A point of sale or time of transfer of ownership triggers an inspection. The ordinance would apply to the entire township and inspections will be administered by the health department on behalf of the townships. Older systems, which may not meet current codes, are grandfathered in as long as they are still functioning. Septic systems that are not functional must be repaired. If the system cannot be repaired, then a new system would need to be installed and the latest sanitary building codes would apply. Information on multiple financing resources is available through the county planning department.
Please consider contacting Empire Township Supervisor Carl Noonan at firstname.lastname@example.org and Kasson Township Supervisor Greg Julian at email@example.com and share your thoughts regarding your position on this important water protection topic. You can also attend either the Empire Township monthly board meeting Tuesday, April 9 at 7:30 PM at the Empire Town Hall or the Kasson Township board meeting Tuesday, April 9 at 7 PM at the Kasson Township Hall.
The students pictured above were able to attend the recent Third Coast Conversation series kickoff event featuring a keynote by local author, Jerry Dennis. While there, students were able to participate in small discussion groups with concerned citizens and leaders from local, regional, and worldwide organizations. Groups explored the role freshwater plays in local history, culture and sense of place. Dennis challenged attendees to create a renewed sense of local pride in our water by helping develop a shared mythology of the Great Lakes and freshwater. But this is just one example of how the Leelanau School supports “protecting the watershed drop by drop.”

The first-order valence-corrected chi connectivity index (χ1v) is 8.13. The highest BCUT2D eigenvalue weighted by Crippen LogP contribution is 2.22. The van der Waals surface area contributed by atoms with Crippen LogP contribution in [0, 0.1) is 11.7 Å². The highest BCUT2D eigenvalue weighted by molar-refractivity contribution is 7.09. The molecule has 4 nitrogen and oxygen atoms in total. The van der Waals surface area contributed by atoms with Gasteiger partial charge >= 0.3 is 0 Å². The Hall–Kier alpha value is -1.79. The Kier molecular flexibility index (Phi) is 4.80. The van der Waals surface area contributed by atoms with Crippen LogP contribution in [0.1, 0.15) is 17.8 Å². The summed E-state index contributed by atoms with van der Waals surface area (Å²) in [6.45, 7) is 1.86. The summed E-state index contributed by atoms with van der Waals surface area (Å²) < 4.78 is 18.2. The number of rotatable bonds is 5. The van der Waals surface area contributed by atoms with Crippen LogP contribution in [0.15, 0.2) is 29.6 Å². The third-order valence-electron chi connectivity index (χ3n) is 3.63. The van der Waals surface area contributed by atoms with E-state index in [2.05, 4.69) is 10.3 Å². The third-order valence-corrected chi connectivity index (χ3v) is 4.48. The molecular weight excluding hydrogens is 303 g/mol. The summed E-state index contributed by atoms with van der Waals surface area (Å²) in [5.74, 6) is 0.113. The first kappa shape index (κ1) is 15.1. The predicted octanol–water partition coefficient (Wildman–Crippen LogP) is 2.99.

Promoting community engagement around environmental stewardship is nothing new at the Leelanau School. If you recycle, and we hope you do, you are probably familiar with the recycling drop-off location on Leelanau School property. But did you know that for nearly 90 years,the Leelanau Schoolhas served as custodian of approximately 2,000 feet of the lower reaches of the Crystal River and surrounding significant wetlands?
This educational community of nearly 80 students and staff preserves the natural buffer along the banks of the river and protects adjacent wetlands; exercises best management practices that protect surface and groundwater by recycling solid wastes, uses eco-friendly cleaning products, composts organic wastes, minimizes pesticides, herbicides, and insecticides, and refrains from using fertilizers in close proximity the river. These efforts engage students, staff and visitors through education to promote wise use of natural resources and the protection of surface and groundwater.
Do you know of other organizations, groups or businesses in our community that support the ideals of watershed protection? Would you like to nominate them for GLA Guardian recognition?